Shakespeare’s Richard is a more complex, contradictory character, reflecting the theatrical purpose of the play. Richard is ‘shown’ as well as ‘told’ which, particularly during the first two Acts, results in conflicting impressions of him. In Act 1 Scene 1, he appears as the regal, ‘impartial’ (1.1.115) king, ‘not born to sue, but to command’ (1.1.196). The following scene begins to undermine this, as ‘God’s substitute’ (1.2.37) is implicated by Gaunt in the death of the Duke of Gloucester. Richard’s appearance in the richly formal third scene reinforces his initial, regal portrayal but subsequently, his expressed desire for Gaunt’s ‘physician… / To help him to his grave immediately’ (1.4.58-59) and Gaunt’s own violent indictment of this ‘unstaid youth’ (2.1.2) finally and fatally undermine the ‘showing’ of Richard as a majestic, benevolent ruler.
Conflicting voices compliment the contradictions between what Richard says and does. Gaunt’s indictment of Richard, ‘in reputation sick’ (2.1.96) is given added weight by his previous refusal to act against the king, for ‘God’s is the quarrel’ (1.2.37). While the suggestion that Richard is ‘basely led by flatterers’ (2.1.242) and that he was ‘misled’ by Bushy and Green, the ‘caterpillars of the commonwealth’ (2.3.134) provides for a more sympathetic assessment of a perhaps youthful and naï¿½ve sovereign, the weight of words and symbolism contribute to a negative portrayal of his rule. As Gaunt is inherently loyal to his sovereign, so is York, and yet York advises Richard that by his actions he will ‘lose a thousand well-disposed hearts’ (2.1.207). The garden scene in Act 3 also serves as a symbolic representation of the disordered state of England under Richard’s reign:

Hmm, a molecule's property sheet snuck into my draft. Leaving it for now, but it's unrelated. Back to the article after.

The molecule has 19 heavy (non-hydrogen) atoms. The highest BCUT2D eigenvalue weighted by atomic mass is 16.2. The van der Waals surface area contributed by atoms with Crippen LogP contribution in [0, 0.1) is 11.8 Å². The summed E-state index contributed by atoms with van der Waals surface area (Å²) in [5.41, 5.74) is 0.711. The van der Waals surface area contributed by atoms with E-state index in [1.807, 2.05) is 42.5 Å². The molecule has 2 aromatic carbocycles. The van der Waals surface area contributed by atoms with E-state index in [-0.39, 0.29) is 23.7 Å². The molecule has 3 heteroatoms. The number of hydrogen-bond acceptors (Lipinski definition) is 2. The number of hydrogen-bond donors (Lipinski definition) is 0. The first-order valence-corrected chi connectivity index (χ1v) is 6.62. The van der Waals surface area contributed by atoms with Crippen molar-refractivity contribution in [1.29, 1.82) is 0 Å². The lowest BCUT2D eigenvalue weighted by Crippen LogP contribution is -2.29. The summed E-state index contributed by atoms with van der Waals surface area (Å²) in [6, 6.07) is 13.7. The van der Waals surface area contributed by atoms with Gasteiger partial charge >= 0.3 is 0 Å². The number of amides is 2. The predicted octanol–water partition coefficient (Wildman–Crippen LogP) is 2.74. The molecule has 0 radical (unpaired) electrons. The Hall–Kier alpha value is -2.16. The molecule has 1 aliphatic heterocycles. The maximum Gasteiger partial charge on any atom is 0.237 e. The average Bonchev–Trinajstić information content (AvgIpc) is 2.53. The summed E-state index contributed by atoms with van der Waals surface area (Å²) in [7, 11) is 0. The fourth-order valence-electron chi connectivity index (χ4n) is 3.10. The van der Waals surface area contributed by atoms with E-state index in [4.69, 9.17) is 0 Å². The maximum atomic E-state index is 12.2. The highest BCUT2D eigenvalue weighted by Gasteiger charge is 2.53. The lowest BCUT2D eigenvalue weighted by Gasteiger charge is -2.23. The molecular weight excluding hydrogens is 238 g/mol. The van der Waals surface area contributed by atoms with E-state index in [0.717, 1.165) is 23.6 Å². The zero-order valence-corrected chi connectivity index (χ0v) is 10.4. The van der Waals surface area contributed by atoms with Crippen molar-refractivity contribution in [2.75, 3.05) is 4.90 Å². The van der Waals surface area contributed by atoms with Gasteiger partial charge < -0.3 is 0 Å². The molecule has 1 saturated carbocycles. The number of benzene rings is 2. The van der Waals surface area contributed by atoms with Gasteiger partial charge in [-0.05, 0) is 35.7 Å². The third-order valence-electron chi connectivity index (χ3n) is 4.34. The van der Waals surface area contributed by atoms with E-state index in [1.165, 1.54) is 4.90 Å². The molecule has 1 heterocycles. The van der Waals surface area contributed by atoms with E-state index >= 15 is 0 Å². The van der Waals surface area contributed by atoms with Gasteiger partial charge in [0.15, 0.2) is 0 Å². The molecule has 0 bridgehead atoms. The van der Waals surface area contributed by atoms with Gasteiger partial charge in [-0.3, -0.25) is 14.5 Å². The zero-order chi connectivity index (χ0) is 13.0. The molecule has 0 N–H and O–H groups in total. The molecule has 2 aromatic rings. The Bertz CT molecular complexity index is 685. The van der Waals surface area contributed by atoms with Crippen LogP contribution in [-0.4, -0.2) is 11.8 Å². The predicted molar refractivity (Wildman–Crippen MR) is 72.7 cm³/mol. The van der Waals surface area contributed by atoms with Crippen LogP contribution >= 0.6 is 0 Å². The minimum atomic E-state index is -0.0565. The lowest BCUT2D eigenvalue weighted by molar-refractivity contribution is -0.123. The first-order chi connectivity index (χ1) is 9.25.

Full of weeds, her flowers choked up,
Her fruit trees all unpruned, her hedges ruined’ (3.4.45-46)
One of the voices is Richard’s and it contrasts with his voice in the Myrroure in the more ambiguous acknowledgement of his own vices. He agrees that ‘our coffers /…are grown somewhat light’ (1.4.42-43) and therefore he must ‘farm our royal realm’ (1.4.44) but does not suggest that this is inherently wrong. He is seemingly oblivious to the counsel of Gaunt and York and, though later in the play he does acknowledge his ‘follies’ and ‘offences’ (4.1.220), notably absent is any soliloquising on the evils he has committed and their consequences. Rather, he clings to the notion that he remains ‘rightful king’ (5.1.50). The most significant indictment of Richard by himself is his hypocritical attitude towards Gaunt and his desire for his demise. That Richard fails to demonstrably recognise his vices, however, can also argue for the portrayal of a naï¿½ve king as opposed to an inherently evil one. These conflicting impressions of Richard permit the reader to form an opinion as to his character and behaviour and also permit an actor to portray the king in different ways.